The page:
Inter-operable Criminal Justice System (ICJS) 

  • IASbaba
  • April 3, 2022
  • 0
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  • GS-2: Government policies and interventions for development in various sectors and issues arising out of their design and implementation. 
  • GS-3: Security & challenges

Inter-operable Criminal Justice System (ICJS) 

Context: At the NCRB Foundation Day, the Union Home Minister remarked that the second phase of the Inter-operable Criminal Justice System (ICJS) project is set to be completed by 2026.

Do You Know?

  • The Indore Police Commissioner recently unveiled a ‘fingerprint-based criminal record data fetching system’. The small thumb impression machine can be added to a phone to capture fingerprints at checking points, public spaces, etc. 
  • If the fingerprint recorded matches with the police database, all information about a person’s criminal record will be pulled up. The system is being lauded as it circumvents the long waiting period in fingerprint analysis as part of investigations. 

What is ICJS?

  • Inter-Operable Criminal Justice System (ICJS) is a national platform for enabling integration of the main IT system used for delivery of Criminal Justice in the country by five pillars namely:-
    • Police (Crime and Criminal Tracking and Network Systems), 
    • e-Forensics for Forensic Labs, 
    • e-Courts for Courts, 
    • e-Prosecution for Public Prosecutors 
    • e-Prisons for Prisons.  
  • Invested under the CCTNS (Crime and Criminal Tracking Network and Systems)  project of the MHA (Ministry of Home Affairs), the ICJS enables a nation wide search on police, prisons & courts databases across all States/ UTs in the country. 
  • It also provides for data Analytics for Forecasting/ Predictive Trends in Crimes reported region-wise, category-wise, and basis other parameters for effective management & control of crimes in future.
  • The ICJS system would be made available through a dedicated and secure cloud-based infrastructure with high speed connectivity. 
  • National Crime Records Bureau (NCRB) will be responsible for the implementation of the project in association with National Informatics Center (NIC).  
  • The project will be implemented in collaboration with the States and Union Territories.
  • In Phase-I (2018-2022) of the ICJS project, individual IT systems have been implemented and stabilized; also search of records have been enabled on these systems.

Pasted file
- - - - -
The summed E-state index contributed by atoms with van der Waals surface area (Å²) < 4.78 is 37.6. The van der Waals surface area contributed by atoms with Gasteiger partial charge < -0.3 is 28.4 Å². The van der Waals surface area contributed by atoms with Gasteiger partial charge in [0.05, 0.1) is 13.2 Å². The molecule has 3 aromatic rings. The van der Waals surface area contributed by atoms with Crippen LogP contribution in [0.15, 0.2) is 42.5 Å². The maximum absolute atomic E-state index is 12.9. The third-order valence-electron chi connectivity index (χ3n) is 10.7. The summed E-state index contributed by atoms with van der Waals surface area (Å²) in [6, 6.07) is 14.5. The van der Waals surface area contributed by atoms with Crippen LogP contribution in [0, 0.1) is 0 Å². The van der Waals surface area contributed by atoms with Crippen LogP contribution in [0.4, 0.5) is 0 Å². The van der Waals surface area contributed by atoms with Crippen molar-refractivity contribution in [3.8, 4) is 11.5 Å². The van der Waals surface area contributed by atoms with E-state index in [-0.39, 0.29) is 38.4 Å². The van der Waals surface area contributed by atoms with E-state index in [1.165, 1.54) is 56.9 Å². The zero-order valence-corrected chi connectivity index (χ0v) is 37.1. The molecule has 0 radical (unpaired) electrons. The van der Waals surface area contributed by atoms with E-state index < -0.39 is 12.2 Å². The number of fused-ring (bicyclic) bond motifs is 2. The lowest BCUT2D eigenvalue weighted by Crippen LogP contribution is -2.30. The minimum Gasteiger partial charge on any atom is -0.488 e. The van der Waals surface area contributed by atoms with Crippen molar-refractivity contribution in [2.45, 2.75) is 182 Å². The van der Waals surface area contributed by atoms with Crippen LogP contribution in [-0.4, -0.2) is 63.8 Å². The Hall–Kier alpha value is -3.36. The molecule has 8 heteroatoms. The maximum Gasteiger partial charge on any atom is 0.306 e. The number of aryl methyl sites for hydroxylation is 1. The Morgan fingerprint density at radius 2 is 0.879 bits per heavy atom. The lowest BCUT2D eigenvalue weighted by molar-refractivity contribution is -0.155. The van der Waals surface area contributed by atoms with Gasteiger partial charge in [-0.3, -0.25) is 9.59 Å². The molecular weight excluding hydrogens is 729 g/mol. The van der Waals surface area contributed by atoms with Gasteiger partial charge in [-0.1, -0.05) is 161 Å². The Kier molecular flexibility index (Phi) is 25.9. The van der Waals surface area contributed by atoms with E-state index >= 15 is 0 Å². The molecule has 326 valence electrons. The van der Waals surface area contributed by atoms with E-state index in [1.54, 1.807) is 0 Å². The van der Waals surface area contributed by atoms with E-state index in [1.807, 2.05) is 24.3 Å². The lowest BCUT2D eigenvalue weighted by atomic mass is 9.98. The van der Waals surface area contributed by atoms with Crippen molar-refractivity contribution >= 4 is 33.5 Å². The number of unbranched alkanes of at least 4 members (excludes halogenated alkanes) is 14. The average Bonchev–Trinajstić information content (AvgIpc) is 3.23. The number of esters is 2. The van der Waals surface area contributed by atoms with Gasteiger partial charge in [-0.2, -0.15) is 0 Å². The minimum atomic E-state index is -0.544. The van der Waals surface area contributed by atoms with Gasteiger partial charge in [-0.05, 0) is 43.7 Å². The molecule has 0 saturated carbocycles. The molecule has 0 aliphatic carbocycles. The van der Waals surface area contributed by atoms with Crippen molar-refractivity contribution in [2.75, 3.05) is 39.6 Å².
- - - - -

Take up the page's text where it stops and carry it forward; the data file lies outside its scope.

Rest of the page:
• Under Phase-II (2022-26), the system is being built on the principle of ‘one data one entry’ whereby data is entered only once in one pillar and the same is then available in all other pillars without the need to re-enter the data in each pillar.

Merits of ICJS

  • It reduces errors and time taken in sharing of necessary information between different pillars of Criminal Justice system, thereby enabling speedier delivery of justice to the common man
  • It also helps in improving investigation quality by leveraging the analytics inbuilt in the platform.
  • The ICJS platform is an effective tool for the case and court management, as all the relevant information of a case will be available in real-time for use by the courts. 
  • Compliance of judicial orders and summons can also be achieved expeditiously, ensuring effective time management. 
  • Predictive Policing: Some other critical benefits arising out of the ICJS ecosystem is usable analytics products like the National Database on Sexual Offenders (NDSO) to identify & track repeat and habitual sexual offenders. 
    • The NDSO has become an integral part of pre-employment character & antecedent verifications, thereby reducing the opportunity for sexual crimes in several sensitive jobs.
  • The ICJS is going to be a milestone to enhance the productivity of the criminal justice system both qualitatively and quantitatively.

What are the challenges in deploying technology in policing?

  • Privacy– The Supreme Court in K.S Puttaswamy declared a fundamental right to informational privacy as paramount and noted that any measure that sought to collect information or surveil must be legal, necessary, and proportionate.
  • Mass surveillance– Integrating fingerprint-based criminal record data fetching system to the list of predictive policing practices will give birth to mass surveillance.
  • Disproportionate impact on poor & vulnerable– Mere suspicion or FIRs filed against an individual are sufficient to trigger the discretionary powers of the police that is misused against oppressed communities. Those subject to policing rarely include dominant caste persons with resources, who may have even been convicted of a crime.

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